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Gooseberry (Ribes Grossularia)
The thorny gooseberry bush grows wild in many parts of Northern Europe, but it's thought to have originated in the more mountainous regions of North Africa. It's possible that many 'wild' specimens are cultivated escapees. They have certainly been cultivated in England since the mid 13th century, as it's known that Edward 1 was fond of them.
The fruit is slightly hairy, and generally green when ripe - although red, yellow and white varieties exist.
Small fruit are considered to be the best, but all must have their tufted 'top' removed before being cooked - as they are too sour to be eaten raw in any quantity. So they need added sugar, after which they make good desserts, such as 'gooseberry fool' or 'crumble', as well as the aforementioned savoury sauce.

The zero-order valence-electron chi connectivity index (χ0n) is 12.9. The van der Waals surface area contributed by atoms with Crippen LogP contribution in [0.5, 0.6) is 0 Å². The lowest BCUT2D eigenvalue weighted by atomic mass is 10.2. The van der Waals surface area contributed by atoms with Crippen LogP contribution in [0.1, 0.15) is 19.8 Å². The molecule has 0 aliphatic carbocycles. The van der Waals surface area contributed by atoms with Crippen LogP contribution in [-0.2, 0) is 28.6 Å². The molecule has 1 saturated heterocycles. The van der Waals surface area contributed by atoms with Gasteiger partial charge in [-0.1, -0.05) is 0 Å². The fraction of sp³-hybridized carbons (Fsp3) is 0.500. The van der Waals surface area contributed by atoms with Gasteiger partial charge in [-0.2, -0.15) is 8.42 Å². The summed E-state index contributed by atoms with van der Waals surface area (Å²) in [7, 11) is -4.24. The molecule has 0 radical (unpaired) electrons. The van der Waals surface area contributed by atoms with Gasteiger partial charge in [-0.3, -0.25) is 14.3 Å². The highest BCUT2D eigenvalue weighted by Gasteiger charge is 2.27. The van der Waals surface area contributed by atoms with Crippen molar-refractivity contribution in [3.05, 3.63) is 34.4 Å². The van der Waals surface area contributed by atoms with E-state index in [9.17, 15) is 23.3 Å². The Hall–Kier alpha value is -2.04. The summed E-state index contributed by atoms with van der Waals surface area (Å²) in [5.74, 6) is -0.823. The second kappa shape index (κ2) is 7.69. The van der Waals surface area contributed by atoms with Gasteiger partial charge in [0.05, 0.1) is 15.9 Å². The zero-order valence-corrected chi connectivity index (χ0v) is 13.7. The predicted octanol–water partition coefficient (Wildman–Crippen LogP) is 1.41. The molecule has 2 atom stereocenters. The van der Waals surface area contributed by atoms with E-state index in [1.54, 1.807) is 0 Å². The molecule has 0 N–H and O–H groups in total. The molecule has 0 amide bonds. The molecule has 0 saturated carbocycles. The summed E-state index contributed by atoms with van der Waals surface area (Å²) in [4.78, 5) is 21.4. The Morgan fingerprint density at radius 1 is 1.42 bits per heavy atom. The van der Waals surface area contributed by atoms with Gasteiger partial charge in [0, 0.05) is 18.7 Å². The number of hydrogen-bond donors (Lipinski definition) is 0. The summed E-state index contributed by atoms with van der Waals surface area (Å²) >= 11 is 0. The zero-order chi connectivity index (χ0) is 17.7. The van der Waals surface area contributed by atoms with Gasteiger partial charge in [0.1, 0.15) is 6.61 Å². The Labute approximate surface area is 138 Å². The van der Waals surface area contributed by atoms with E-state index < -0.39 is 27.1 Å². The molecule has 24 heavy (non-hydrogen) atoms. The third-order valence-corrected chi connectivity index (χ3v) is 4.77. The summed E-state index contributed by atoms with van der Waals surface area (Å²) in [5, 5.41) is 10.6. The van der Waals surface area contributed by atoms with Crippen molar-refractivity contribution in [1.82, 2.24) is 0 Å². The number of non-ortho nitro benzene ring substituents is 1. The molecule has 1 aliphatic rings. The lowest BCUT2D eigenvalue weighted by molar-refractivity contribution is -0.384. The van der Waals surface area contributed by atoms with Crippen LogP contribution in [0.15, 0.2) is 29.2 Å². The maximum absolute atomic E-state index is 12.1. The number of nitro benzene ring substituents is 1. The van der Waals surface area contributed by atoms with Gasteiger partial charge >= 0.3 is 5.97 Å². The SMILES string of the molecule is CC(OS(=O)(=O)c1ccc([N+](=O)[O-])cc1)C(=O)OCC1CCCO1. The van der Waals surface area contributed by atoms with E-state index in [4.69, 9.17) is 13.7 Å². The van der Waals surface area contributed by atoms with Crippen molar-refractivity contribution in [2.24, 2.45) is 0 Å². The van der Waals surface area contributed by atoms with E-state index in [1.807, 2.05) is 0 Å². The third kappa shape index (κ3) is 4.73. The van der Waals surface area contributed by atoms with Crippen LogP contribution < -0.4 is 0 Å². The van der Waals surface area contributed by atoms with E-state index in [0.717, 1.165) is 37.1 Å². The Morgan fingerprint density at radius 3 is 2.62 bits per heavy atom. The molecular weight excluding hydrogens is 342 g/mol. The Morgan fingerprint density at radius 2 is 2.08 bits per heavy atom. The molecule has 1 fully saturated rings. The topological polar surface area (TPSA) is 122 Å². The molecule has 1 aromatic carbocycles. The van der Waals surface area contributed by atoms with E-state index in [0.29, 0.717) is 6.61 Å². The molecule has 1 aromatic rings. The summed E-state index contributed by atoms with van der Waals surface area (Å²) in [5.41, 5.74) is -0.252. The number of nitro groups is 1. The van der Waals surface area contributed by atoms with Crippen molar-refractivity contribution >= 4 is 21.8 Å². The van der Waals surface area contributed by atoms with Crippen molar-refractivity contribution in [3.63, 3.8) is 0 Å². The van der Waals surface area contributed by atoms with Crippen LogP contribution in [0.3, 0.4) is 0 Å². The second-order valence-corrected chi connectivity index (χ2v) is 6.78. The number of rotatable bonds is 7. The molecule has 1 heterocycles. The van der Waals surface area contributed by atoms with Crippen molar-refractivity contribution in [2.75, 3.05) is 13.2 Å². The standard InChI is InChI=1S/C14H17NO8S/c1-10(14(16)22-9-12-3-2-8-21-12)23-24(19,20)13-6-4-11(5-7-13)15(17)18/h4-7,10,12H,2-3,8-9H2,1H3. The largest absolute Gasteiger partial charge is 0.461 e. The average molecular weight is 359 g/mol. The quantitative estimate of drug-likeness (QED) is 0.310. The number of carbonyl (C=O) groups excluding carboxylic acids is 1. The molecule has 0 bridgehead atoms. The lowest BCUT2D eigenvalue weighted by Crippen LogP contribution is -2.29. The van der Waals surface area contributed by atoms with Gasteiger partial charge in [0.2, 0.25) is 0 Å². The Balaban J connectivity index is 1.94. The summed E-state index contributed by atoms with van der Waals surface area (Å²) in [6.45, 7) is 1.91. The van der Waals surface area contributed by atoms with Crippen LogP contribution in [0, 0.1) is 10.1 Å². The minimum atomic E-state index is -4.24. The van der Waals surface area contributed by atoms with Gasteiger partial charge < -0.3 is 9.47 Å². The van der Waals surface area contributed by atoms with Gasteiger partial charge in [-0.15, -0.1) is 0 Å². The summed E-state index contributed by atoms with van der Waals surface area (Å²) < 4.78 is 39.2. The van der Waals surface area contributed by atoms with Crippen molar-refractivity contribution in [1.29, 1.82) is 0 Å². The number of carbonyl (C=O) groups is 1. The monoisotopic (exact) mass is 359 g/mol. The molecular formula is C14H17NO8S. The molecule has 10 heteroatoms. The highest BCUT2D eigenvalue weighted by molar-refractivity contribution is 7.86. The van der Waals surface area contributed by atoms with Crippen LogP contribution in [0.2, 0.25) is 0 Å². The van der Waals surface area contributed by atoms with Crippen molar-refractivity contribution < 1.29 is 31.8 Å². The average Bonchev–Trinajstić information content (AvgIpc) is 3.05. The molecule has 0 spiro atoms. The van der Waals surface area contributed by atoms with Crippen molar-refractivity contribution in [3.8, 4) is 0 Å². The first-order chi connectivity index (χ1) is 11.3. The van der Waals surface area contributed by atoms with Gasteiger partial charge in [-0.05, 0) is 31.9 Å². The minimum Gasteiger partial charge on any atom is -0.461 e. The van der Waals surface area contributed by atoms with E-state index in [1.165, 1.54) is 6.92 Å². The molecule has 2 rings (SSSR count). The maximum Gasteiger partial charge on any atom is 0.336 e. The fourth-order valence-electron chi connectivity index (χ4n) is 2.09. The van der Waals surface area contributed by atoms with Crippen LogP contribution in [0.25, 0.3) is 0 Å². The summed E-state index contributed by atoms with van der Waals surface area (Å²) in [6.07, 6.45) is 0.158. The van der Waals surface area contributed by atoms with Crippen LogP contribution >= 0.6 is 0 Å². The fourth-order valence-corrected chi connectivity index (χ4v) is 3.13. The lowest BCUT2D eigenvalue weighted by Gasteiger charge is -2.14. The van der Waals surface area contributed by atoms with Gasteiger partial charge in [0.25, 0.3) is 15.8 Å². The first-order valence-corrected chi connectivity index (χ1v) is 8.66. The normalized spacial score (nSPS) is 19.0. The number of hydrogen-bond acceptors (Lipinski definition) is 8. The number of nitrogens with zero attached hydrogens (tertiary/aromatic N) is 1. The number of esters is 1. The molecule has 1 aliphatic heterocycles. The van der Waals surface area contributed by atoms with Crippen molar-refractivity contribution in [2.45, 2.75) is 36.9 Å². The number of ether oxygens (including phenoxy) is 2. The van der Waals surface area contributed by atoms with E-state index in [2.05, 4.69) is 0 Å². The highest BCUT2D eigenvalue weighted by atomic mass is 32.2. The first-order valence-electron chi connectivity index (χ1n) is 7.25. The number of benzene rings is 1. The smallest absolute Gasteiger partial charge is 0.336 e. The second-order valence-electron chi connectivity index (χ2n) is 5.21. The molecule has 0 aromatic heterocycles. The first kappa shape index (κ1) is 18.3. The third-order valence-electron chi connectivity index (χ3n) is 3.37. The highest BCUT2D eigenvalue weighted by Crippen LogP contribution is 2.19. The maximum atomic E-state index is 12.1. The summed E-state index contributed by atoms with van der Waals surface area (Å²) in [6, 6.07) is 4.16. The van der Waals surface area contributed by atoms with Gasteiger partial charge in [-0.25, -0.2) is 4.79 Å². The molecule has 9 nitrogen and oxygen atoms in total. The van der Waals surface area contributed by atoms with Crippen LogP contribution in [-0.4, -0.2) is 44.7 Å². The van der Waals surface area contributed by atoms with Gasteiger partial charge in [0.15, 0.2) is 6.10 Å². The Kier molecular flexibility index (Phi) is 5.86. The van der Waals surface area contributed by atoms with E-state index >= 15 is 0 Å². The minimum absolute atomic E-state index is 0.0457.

They are sometimes called catberries, but the 'Chinese gooseberry' (kiwi fruit)and the 'Cape gooseberry' (Physalis) are in no way related. See our Recipe Section
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